Tips for adults on how to reassure children about coronavirus
Are your kids feeling worried about coronavirus? Even if they haven’t got a full understanding of the issue, they’re probably picking up on how others in their community are feeling, acting and talking about it. This incomplete understanding and vague sense of an impending threat can be really scary for them.
As Maggie Dent points out in her video, Australians have been through some very real trauma lately. This means that we’re already in a heightened state, and probably extra-sensitive to anything we perceive to be a threat to our families. Coronavirus (COVID-19) is one of these things. While it is a genuine threat, it’s important to put that threat into perspective. Around 81% of cases are very mild, and people recover quickly. The population group that is most at risk is the elderly, followed by those with lowered immune systems. As far as we know, no children have died as a result of coronavirus infection. Furthermore, most of the people who have been affected are not in Australia. There are people in Australia with coronavirus, but it has not reached epidemic proportions here.
WATCH: Commonsense and the Coronavirus
There’s been a lot of media coverage of coronavirus, and, like all media coverage, it requires an adult’s understanding of the world and a healthy dose of rationality to be understood for what it is. This is a lot trickier for kids. They’re more susceptible to alarmist reporting, and they can see and feel when people around them are panicking, without necessarily being able to view this behaviour objectively and in context. If it feels scary, it is scary, and they may be unable to moderate that fear without your support.
So, with the help of ParentTV expert Maggie Dent and some good, old-fashioned logic of our own, we’ve put together some tips for parents on how to reassure children who are worried about coronavirus.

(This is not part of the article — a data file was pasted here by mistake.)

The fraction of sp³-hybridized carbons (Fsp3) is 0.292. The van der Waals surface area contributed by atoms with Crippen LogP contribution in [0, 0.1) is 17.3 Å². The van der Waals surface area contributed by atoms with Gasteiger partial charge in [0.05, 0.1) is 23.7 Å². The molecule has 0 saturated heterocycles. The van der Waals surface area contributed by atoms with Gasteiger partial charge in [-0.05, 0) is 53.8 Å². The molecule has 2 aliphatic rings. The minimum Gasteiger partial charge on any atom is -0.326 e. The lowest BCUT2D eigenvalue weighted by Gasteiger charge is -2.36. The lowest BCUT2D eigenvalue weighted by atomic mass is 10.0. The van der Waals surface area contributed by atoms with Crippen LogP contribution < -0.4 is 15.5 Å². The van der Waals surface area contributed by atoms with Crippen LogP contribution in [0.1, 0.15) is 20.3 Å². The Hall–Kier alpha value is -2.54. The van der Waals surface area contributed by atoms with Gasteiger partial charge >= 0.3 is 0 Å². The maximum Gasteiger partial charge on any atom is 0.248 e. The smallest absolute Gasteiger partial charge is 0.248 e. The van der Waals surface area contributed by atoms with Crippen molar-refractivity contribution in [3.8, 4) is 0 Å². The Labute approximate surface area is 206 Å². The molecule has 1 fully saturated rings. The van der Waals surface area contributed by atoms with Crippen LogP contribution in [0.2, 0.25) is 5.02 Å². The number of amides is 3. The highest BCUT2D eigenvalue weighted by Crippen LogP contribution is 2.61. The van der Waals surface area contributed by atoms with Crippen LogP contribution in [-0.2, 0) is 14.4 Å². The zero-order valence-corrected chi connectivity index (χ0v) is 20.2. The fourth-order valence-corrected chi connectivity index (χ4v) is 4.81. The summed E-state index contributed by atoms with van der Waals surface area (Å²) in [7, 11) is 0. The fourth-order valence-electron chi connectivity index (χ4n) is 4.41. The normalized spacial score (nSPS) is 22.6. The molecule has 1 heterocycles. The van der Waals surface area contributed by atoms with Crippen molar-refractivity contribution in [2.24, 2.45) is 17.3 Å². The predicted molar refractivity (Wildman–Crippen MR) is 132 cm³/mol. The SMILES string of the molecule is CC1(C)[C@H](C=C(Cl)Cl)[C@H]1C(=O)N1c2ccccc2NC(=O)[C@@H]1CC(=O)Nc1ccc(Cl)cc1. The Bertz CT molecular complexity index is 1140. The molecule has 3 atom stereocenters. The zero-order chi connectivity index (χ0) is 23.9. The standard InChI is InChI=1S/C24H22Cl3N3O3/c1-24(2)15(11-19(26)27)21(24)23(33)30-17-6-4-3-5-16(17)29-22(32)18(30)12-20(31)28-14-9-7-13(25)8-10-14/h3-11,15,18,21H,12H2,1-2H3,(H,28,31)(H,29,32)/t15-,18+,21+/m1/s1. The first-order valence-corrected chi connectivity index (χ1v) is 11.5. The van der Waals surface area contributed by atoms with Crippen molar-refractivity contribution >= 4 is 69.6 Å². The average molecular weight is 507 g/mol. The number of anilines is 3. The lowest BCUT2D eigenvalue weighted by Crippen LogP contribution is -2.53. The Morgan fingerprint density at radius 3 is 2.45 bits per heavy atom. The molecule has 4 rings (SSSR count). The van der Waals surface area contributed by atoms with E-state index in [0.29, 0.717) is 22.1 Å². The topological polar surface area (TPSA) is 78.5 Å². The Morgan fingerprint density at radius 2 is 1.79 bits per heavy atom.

Acknowledge their concerns
If your child’s worried about coronavirus, it’s important to acknowledge and validate their concerns. They need to feel heard and understood before you can address their fears. Yes, coronavirus is real and it’s upsetting that people have died and others are sick. Having empathy for those affected is never a bad thing. Try not to minimise their feelings.
Arm them with facts
Once you’ve worked out what they do and don’t know about coronavirus, it’s important to arm them with some facts. Give them the statistics about how many people actually have coronavirus, how many recover, and what doctors and scientists are doing about it. When they understand how it spreads, they can be part of the prevention efforts (see next point).
Empower them with strategies
Because coronavirus is transmitted through droplets, there are some easy hygiene practices kids can do that are important, effective and empowering for them. Proper handwashing, sneezing into their elbows, not touching their face with their hands a lot, and using hand sanitiser if it’s available are all excellent strategies for reducing their risk of contracting any virus.
Invite them to support the Chinese community in your area
Talk to your child about how misinformation has led some people to abandon businesses operated by Chinese people, and how devastating this has been for those families. Talk to them about how you can make a choice to support those businesses instead, and how doing so is a vote for reason and a vote against fear mongering.
Role model a calm response
We are human, and sometimes humans get swept along in the tide of other people’s responses. But, if you panic, your kids will panic. Even if you’re feeling worried, try to keep a lid on it and role model a calm and measured response for your kids. It can be hard, but co-regulation is an important part of helping them to feel safe and reassured.
Help them access credible sources for updates
If your child wants to stay updated on what is happening with coronavirus, help them to access credible, accurate and age-appropriate sources for this information. Knowing how to stay informed can give them a sense of control and agency. The Australian Government Department of Health and HealthDirect sites can be good resources for older kids.
If you or your child is feeling distressed about this issue, you may want to seek professional support. The following services can assist you:
Lifeline: 13 11 14
Kids Helpline: 1800 551 800
Beyond Blue: 1300 224 636